I love the other ideas people have been sharing!

I only noticed the RLS after I started having symptoms of menopause-I had NO idea what it was, then I started hearing about it and couldn't believe there was actually a name for it!

Since my legs are so short I have problems driving sometimes, my legs just tense all on their own, it's very annoying!

I also notice at night I can NOT sleep without my dog on my legs! She sleeps right between them and puts her head on one. I can feel her all night long, when I turn she shifts. She is warm and comforting.

Of course hubby gets annoyed-there are occasions when HE would like to have that spot ;)

I have never gone to the Dr for it, but I do notice that it takes at least a half bottle of wine to help me get to sleep and not be pagued by it. And I can not have ANY caffeine past mid-afternoon.

littlepig
12-28-11, 01:09 AM
Just ordered a wedge style disk for my DS. I hope it works, as his teacher recently told me she wished she had velcro. <sigh>

pechemignonne
12-28-11, 07:48 AM
Just ordered a wedge style disk for my DS. I hope it works, as his teacher recently told me she wished she had velcro. <sigh>
Keep us posted!!

littlepig
01-18-12, 07:18 PM
Keep us posted!!

The verdict is still out on whether or not the wedge is working at school. Teacher wasn't sure if it was a distraction for DS or not. We will see.

He sits on the one we have at home..sometimes. It's not that he doesn't like it, but in the morn and the eve, he tends to crouch-sit on his feet while 'sitting'. He can hardly sit on his bottom in a way you and I would call an 'appropriate' way to sit. I chalk this up to little of his meds in his system early in the morn and later in the evening. :) Soooooo, he might not be getting enough stimulation from it...or he'd be sitting on it happily. :scratch:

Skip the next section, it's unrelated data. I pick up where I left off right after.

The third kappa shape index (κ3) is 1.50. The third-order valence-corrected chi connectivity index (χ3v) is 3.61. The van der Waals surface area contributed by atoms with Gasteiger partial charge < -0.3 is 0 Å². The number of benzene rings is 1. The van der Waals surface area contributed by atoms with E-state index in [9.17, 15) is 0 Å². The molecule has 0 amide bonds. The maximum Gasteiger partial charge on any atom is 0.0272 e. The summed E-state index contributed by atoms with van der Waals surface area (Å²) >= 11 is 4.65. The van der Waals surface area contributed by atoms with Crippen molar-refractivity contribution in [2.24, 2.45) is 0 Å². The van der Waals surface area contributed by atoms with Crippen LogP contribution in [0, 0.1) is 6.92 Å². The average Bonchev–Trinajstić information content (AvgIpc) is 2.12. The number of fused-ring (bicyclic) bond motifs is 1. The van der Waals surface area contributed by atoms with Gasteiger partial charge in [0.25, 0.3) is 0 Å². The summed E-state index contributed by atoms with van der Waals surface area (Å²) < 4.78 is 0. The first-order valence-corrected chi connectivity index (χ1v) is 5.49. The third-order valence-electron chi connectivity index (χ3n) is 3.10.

insight needed
01-18-12, 07:46 PM
IMO, the wedge style seat cushion will not work 100% of the time at school or at home. If he is able to sit 50% more than he used to, that is success. Is the teacher willing to give DS movement breaks? Some teachers I work with call them "brain breaks". Every child in the class will benefit if she puts on some music and/or a video and lets the kids "get the wiggles out"--assuming this is appropriate for the age group. Maybe she could let him stand at a waist level bookcase at the back or side of the room if shows too much "out of seat" behavior.

As adults, we create our own movement breaks; we get a cup of coffee, or go to the bathroom, or look out the window etc. But kids are often seen as disruptive if they try to use movement to help themselves to re-focus.

littlepig
01-22-12, 11:27 AM
IMO, the wedge style seat cushion will not work 100% of the time at school or at home. If he is able to sit 50% more than he used to, that is success. Is the teacher willing to give DS movement breaks? Some teachers I work with call them "brain breaks". Every child in the class will benefit if she puts on some music and/or a video and lets the kids "get the wiggles out"--assuming this is appropriate for the age group. Maybe she could let him stand at a waist level bookcase at the back or side of the room if shows too much "out of seat" behavior.

As adults, we create our own movement breaks; we get a cup of coffee, or go to the bathroom, or look out the window etc. But kids are often seen as disruptive if they try to use movement to help themselves to re-focus.

Love the insight.

Not sure his substitute teacher is willing to do much of anything as far as accomodating DS's physical need for stimulation. She is an 'old school' sub and I'm waaaaiiiitttting for her to leave in March. I think she tends to tolerate my son's activeness. I won't even ask her for another accomodation until I'm prepared completely for a 504 meeting. I could see her get slightly retaliatory on DS. Just a hunch.